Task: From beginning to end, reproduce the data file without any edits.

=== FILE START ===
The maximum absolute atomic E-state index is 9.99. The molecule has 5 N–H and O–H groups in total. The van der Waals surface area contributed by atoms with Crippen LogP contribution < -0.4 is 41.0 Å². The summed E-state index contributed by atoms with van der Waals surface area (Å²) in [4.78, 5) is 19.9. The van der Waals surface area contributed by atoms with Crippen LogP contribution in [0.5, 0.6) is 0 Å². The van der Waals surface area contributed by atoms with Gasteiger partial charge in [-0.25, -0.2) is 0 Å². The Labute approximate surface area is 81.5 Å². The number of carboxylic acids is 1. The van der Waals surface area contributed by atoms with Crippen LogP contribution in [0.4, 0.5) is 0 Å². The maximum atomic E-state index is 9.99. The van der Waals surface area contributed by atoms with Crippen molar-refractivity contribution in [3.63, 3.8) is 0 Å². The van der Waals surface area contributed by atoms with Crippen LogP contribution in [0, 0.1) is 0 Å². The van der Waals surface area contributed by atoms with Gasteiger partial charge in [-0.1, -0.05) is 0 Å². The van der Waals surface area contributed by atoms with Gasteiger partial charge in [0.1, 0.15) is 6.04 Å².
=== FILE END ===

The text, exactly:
The maximum absolute atomic E-state index is 9.99. The molecule has 5 N–H and O–H groups in total. The van der Waals surface area contributed by atoms with Crippen LogP contribution < -0.4 is 41.0 Å². The summed E-state index contributed by atoms with van der Waals surface area (Å²) in [4.78, 5) is 19.9. The van der Waals surface area contributed by atoms with Crippen LogP contribution in [0.5, 0.6) is 0 Å². The van der Waals surface area contributed by atoms with Gasteiger partial charge in [-0.25, -0.2) is 0 Å². The Labute approximate surface area is 81.5 Å². The number of carboxylic acids is 1. The van der Waals surface area contributed by atoms with Crippen LogP contribution in [0.4, 0.5) is 0 Å². The maximum atomic E-state index is 9.99. The van der Waals surface area contributed by atoms with Crippen molar-refractivity contribution in [3.63, 3.8) is 0 Å². The van der Waals surface area contributed by atoms with Crippen LogP contribution in [0, 0.1) is 0 Å². The van der Waals surface area contributed by atoms with Gasteiger partial charge in [-0.1, -0.05) is 0 Å². The van der Waals surface area contributed by atoms with Gasteiger partial charge in [0.1, 0.15) is 6.04 Å².